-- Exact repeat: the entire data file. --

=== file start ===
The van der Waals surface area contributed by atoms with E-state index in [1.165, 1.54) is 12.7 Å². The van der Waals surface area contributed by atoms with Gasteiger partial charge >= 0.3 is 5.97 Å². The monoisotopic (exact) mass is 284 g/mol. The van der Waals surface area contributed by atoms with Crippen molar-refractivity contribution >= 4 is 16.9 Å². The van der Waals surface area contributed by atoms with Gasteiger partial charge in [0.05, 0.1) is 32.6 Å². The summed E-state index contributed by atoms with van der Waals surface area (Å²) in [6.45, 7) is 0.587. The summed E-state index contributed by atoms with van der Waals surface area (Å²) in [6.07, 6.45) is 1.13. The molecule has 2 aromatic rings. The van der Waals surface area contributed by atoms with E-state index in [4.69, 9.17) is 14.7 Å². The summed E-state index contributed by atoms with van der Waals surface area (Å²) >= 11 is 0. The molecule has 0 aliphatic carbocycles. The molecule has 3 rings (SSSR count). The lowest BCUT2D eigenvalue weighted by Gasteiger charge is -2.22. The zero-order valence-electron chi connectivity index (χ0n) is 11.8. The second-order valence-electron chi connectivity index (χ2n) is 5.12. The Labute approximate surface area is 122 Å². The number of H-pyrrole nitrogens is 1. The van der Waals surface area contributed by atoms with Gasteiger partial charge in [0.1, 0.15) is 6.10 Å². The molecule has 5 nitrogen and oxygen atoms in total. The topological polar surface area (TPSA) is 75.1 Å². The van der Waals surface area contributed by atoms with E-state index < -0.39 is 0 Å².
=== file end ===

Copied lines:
The van der Waals surface area contributed by atoms with E-state index in [1.165, 1.54) is 12.7 Å². The van der Waals surface area contributed by atoms with Gasteiger partial charge >= 0.3 is 5.97 Å². The monoisotopic (exact) mass is 284 g/mol. The van der Waals surface area contributed by atoms with Crippen molar-refractivity contribution >= 4 is 16.9 Å². The van der Waals surface area contributed by atoms with Gasteiger partial charge in [0.05, 0.1) is 32.6 Å². The summed E-state index contributed by atoms with van der Waals surface area (Å²) in [6.45, 7) is 0.587. The summed E-state index contributed by atoms with van der Waals surface area (Å²) in [6.07, 6.45) is 1.13. The molecule has 2 aromatic rings. The van der Waals surface area contributed by atoms with E-state index in [4.69, 9.17) is 14.7 Å². The summed E-state index contributed by atoms with van der Waals surface area (Å²) >= 11 is 0. The molecule has 0 aliphatic carbocycles. The molecule has 3 rings (SSSR count). The lowest BCUT2D eigenvalue weighted by Gasteiger charge is -2.22. The zero-order valence-electron chi connectivity index (χ0n) is 11.8. The second-order valence-electron chi connectivity index (χ2n) is 5.12. The Labute approximate surface area is 122 Å². The number of H-pyrrole nitrogens is 1. The van der Waals surface area contributed by atoms with Gasteiger partial charge in [0.1, 0.15) is 6.10 Å². The molecule has 5 nitrogen and oxygen atoms in total. The topological polar surface area (TPSA) is 75.1 Å². The van der Waals surface area contributed by atoms with E-state index < -0.39 is 0 Å².